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Being an Advocate

Helping others is an art that involves awareness of certain stages and approaches. Here is how you can be a successful helper (advocate) to others.


Nehemiah 1-2 and Exodus 2-5: These stories about Nehemiah and Moses show that there are various stages and approaches from which we can learn when we act as advocates.

Awareness

Firstly, to be an advocate we need to be aware of the situations of others and to feel compassion for them (see Nehemiah 1:1-4 and Exodus 2:11).

If what we are doing is God's plan, it will succeed, however daunting the task seems and despite our own weaknesses …

   • How can we make time to be good listeners and observers?

   • Who might God be prompting you to help?

The right preparation

Once we are aware of the needs, we may be tempted to rush straight in and try to help people (see Exodus 2:11-15). But it was not until years later that Moses was called by God to go to Pharaoh and bring God's people, the Israelites, out of Egypt (see Exodus 3:7-14). Moses had many questions, but in the end he returned to Egypt.

Nehemiah's approach was first to seek the counsel of God with many days of prayer and fasting (see Nehemiah 1:4-6). On arrival at Jerusalem (see Nehemiah 2:11-16), Nehemiah took stock of the situation before the work began.

   • Do you decide your actions through prayer or do you simply do what you think is best?

   • Are you prepared to wait for God's timing?

   • Do you believe that if God has called you, He will equip you despite your inadequacies?

   • Do you take the time to be sure you know the real situation on the ground?

Counting the cost

Both Moses and Nehemiah could have remained in their comfortable positions, isolated from the difficulties of the people—Moses as Pharaoh's daughter's son (see Exodus 2:10) and Nehemiah as cupbearer to the King in the citadel of Susa (see Nehemiah 1:1,11). Both gave up their own security and privileged positions to defend and help those whose needs were brought to their notice.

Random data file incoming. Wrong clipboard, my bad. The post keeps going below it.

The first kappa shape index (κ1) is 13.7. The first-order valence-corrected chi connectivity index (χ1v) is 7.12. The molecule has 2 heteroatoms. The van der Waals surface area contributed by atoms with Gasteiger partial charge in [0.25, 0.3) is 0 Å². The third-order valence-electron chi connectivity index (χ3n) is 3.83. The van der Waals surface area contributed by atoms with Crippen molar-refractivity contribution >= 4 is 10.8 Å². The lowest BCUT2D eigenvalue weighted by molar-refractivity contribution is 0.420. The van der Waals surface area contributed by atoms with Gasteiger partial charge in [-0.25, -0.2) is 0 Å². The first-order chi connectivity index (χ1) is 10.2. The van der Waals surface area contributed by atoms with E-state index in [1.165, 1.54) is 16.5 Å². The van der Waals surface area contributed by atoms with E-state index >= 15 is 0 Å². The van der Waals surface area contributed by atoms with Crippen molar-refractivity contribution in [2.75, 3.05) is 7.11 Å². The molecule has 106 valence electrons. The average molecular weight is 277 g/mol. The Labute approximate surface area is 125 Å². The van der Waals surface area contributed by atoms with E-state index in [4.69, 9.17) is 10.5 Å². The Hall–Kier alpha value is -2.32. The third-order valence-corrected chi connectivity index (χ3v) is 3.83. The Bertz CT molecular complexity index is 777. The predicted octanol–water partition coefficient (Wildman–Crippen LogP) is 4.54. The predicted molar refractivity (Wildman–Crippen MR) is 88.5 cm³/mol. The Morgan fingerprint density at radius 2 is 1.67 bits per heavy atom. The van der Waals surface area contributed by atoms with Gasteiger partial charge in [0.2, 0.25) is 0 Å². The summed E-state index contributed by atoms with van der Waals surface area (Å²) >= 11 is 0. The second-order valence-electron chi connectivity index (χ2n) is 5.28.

• Have you counted the cost of coming to the aid of others?

   • Are you willing to make any sacrifices involved?

Working with others

God also prepared others to be part of the process. Nehemiah was looked on with favour by the King in his mission and provided with the assistance he requested (see Nehemiah 2:1-9). Once the building of the walls began (see Nehemiah 3), each group was responsible for building or repairing one section.

Moses was given the help of Aaron and the support of the Israelite leaders (see Exodus 4:27-31).

   • Have you identified others to work alongside?

   • Are you using all the available resources?

   • Have you divided the tasks clearly so that each person can play their part?

Dealing with resistance

Nehemiah and Moses faced considerable resistance as they tried to change the situation of the people (see Nehemiah 2:10, 19-20; Exodus 5 onward). They handled those who had doubts or needs with sensitivity. They reacted to hard-heartedness and disdain with firmness. Everything was constantly referred back to God in prayer.

   • How are you handling any opposition you face?

   • How do you deal with the doubts and concerns of those you are trying to help?

Expectations and faith

If what we are doing is God's plan, it will succeed, however daunting the task seems and despite our own weaknesses—in fact God seems to prefer working in impossible situations so that the glory goes to Him (see Exodus 12:50-51, 14:29-31 and Nehemiah 6:15-16). The Lord will fulfil His purposes. Do you believe this? All glory to His name!

Rose Robinson is a former Tearfund International Personnel Worker with MOPAWI in Honduras.

Originally published as the Micah Challenge Friday Prayer, December 17, 2004.

 

 
 
 
 

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